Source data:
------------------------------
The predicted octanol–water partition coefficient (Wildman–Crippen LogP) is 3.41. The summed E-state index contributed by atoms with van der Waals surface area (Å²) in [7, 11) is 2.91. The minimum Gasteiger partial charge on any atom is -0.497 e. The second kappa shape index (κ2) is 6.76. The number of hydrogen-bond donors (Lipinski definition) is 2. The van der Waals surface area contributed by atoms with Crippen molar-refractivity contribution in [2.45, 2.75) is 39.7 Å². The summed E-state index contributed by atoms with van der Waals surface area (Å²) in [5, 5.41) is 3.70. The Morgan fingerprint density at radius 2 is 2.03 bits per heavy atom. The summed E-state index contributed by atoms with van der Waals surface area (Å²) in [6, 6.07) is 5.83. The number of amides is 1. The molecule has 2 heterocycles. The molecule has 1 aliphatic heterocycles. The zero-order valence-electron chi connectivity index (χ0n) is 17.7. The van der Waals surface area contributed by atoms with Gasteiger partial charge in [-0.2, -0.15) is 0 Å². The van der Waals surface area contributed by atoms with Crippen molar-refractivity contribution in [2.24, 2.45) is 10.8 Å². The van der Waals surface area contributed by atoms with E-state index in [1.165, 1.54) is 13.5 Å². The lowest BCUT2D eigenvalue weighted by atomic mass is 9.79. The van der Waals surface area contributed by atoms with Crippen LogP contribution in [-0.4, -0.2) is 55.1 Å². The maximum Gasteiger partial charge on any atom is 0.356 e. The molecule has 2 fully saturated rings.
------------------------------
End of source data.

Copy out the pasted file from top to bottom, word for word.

The predicted octanol–water partition coefficient (Wildman–Crippen LogP) is 3.41. The summed E-state index contributed by atoms with van der Waals surface area (Å²) in [7, 11) is 2.91. The minimum Gasteiger partial charge on any atom is -0.497 e. The second kappa shape index (κ2) is 6.76. The number of hydrogen-bond donors (Lipinski definition) is 2. The van der Waals surface area contributed by atoms with Crippen molar-refractivity contribution in [2.45, 2.75) is 39.7 Å². The summed E-state index contributed by atoms with van der Waals surface area (Å²) in [5, 5.41) is 3.70. The Morgan fingerprint density at radius 2 is 2.03 bits per heavy atom. The summed E-state index contributed by atoms with van der Waals surface area (Å²) in [6, 6.07) is 5.83. The number of amides is 1. The molecule has 2 heterocycles. The molecule has 1 aliphatic heterocycles. The zero-order valence-electron chi connectivity index (χ0n) is 17.7. The van der Waals surface area contributed by atoms with Gasteiger partial charge in [-0.2, -0.15) is 0 Å². The van der Waals surface area contributed by atoms with Crippen molar-refractivity contribution in [2.24, 2.45) is 10.8 Å². The van der Waals surface area contributed by atoms with E-state index in [1.165, 1.54) is 13.5 Å². The lowest BCUT2D eigenvalue weighted by atomic mass is 9.79. The van der Waals surface area contributed by atoms with Crippen LogP contribution in [-0.4, -0.2) is 55.1 Å². The maximum Gasteiger partial charge on any atom is 0.356 e. The molecule has 2 fully saturated rings.